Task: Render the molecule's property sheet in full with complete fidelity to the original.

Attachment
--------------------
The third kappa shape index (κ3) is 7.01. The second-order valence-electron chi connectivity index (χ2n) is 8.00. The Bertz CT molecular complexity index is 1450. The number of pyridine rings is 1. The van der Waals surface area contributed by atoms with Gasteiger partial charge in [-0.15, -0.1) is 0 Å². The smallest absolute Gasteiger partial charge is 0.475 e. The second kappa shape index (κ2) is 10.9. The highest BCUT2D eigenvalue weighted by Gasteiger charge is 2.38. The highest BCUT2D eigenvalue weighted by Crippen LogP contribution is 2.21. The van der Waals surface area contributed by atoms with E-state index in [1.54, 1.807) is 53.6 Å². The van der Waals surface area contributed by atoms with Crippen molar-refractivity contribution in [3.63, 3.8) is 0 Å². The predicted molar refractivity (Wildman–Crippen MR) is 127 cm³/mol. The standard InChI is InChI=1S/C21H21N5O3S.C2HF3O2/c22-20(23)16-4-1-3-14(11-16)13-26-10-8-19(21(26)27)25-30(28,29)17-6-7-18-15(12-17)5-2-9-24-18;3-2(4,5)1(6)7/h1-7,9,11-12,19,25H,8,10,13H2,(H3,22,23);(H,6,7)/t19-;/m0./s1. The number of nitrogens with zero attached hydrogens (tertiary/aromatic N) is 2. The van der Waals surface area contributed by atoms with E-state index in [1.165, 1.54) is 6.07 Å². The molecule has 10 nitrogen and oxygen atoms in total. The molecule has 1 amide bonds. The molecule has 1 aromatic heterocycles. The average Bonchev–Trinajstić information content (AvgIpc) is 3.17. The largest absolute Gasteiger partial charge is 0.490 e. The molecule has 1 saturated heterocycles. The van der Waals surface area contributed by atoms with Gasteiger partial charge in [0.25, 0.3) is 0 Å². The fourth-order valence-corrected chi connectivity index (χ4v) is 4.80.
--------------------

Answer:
The third kappa shape index (κ3) is 7.01. The second-order valence-electron chi connectivity index (χ2n) is 8.00. The Bertz CT molecular complexity index is 1450. The number of pyridine rings is 1. The van der Waals surface area contributed by atoms with Gasteiger partial charge in [-0.15, -0.1) is 0 Å². The smallest absolute Gasteiger partial charge is 0.475 e. The second kappa shape index (κ2) is 10.9. The highest BCUT2D eigenvalue weighted by Gasteiger charge is 2.38. The highest BCUT2D eigenvalue weighted by Crippen LogP contribution is 2.21. The van der Waals surface area contributed by atoms with E-state index in [1.54, 1.807) is 53.6 Å². The van der Waals surface area contributed by atoms with Crippen molar-refractivity contribution in [3.63, 3.8) is 0 Å². The predicted molar refractivity (Wildman–Crippen MR) is 127 cm³/mol. The standard InChI is InChI=1S/C21H21N5O3S.C2HF3O2/c22-20(23)16-4-1-3-14(11-16)13-26-10-8-19(21(26)27)25-30(28,29)17-6-7-18-15(12-17)5-2-9-24-18;3-2(4,5)1(6)7/h1-7,9,11-12,19,25H,8,10,13H2,(H3,22,23);(H,6,7)/t19-;/m0./s1. The number of nitrogens with zero attached hydrogens (tertiary/aromatic N) is 2. The van der Waals surface area contributed by atoms with E-state index in [1.165, 1.54) is 6.07 Å². The molecule has 10 nitrogen and oxygen atoms in total. The molecule has 1 amide bonds. The molecule has 1 aromatic heterocycles. The average Bonchev–Trinajstić information content (AvgIpc) is 3.17. The largest absolute Gasteiger partial charge is 0.490 e. The molecule has 1 saturated heterocycles. The van der Waals surface area contributed by atoms with Gasteiger partial charge in [0.25, 0.3) is 0 Å². The fourth-order valence-corrected chi connectivity index (χ4v) is 4.80.